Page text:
“We just don’t know how many of these stages there are,” John Erickson, a spokesman for the Indiana Department of Homeland Security, told the Indianapolis Star.
The state’s Fire Prevention and Building Safety Commission took the action in response to last year’s stage collapse that killed seven concertgoers before Sugarland was to take the stage. It applies to stages with unattached trusses and rigging, such as the ISF grandstand structure that failed Aug. 13, as well as smaller stages with few lights or speakers attached, the paper reported.
The ISF stage platform had been inspected, but not the rigging attached to it. Now, that rigging must also face scrutiny. “This closes a loophole,” Commission Chairman David Hannum told the Star.
Event organizers are now also required to have emergency evacuation plans in place when outdoor stage equipment is used. Buffer zones for fans are required in some cases. Those killed at the state fair were either next to the stage, on it, or in an adjacent VIP section.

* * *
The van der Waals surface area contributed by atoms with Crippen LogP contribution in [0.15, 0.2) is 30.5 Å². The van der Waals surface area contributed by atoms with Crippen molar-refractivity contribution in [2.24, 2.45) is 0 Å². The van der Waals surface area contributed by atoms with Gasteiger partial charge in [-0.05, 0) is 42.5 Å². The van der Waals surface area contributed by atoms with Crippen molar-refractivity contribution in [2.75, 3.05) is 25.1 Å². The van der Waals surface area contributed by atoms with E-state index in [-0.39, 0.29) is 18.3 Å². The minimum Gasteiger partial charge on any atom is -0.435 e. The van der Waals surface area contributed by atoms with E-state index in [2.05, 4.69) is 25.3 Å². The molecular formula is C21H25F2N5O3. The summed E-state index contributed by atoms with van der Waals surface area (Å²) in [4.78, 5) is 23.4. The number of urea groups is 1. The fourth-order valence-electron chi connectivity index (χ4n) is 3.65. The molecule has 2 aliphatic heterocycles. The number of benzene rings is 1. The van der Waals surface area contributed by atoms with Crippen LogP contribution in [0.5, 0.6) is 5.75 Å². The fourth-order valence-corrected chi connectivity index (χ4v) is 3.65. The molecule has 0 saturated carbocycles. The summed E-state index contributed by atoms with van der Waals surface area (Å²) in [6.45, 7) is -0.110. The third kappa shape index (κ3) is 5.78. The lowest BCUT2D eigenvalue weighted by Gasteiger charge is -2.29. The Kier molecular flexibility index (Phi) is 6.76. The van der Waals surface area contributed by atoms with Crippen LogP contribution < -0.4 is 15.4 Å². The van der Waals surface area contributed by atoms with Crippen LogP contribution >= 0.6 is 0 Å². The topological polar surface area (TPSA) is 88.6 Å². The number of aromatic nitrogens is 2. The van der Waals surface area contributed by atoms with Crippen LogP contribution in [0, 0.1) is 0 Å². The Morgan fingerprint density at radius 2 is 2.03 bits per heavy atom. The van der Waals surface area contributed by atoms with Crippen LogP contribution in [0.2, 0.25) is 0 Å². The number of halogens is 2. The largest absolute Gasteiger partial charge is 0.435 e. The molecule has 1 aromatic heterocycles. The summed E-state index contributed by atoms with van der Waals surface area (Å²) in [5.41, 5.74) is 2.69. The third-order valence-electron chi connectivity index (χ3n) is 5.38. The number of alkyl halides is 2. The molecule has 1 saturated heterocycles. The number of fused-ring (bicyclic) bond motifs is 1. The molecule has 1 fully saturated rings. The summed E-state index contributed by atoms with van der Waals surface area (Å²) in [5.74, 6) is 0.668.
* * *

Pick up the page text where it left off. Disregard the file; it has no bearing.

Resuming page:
Some felt the rules could go further. Rep. Ed DeLaney, D-Indianapolis, who authored the House bill that became the rule, gave it a “B-minus,” according to the Star.
“What the evacuation plan lacks is a requirement for a weather-wise person to be included,” he told the paper. “But this is a step in the right direction.”
The new regs will sunset Jan. 1, 2014, when a special commission is expected to refine the rules and make them law.
Meanwhile, lawsuits related to the Aug. 13 stage collapse lurch on, with an attorney for some of the victims seeking to make transcripts of Sugarland’s recent depositions public.
Jennifer Nettles and Kristian Bush were deposed in April, with a partial transcript of Nettles’ testimony released shortly after. Bush’s deposition was not made public.
Attorney Kenneth J. Allen filed a motion asking a judge’s permission to release the full transcripts, according to the Star.
“There was an assertion that there was a misleading or edited transcript,” he said of the partial release. Reps for the band reportedly claimed that what was released was not “an accurate representation” of what Nettles said.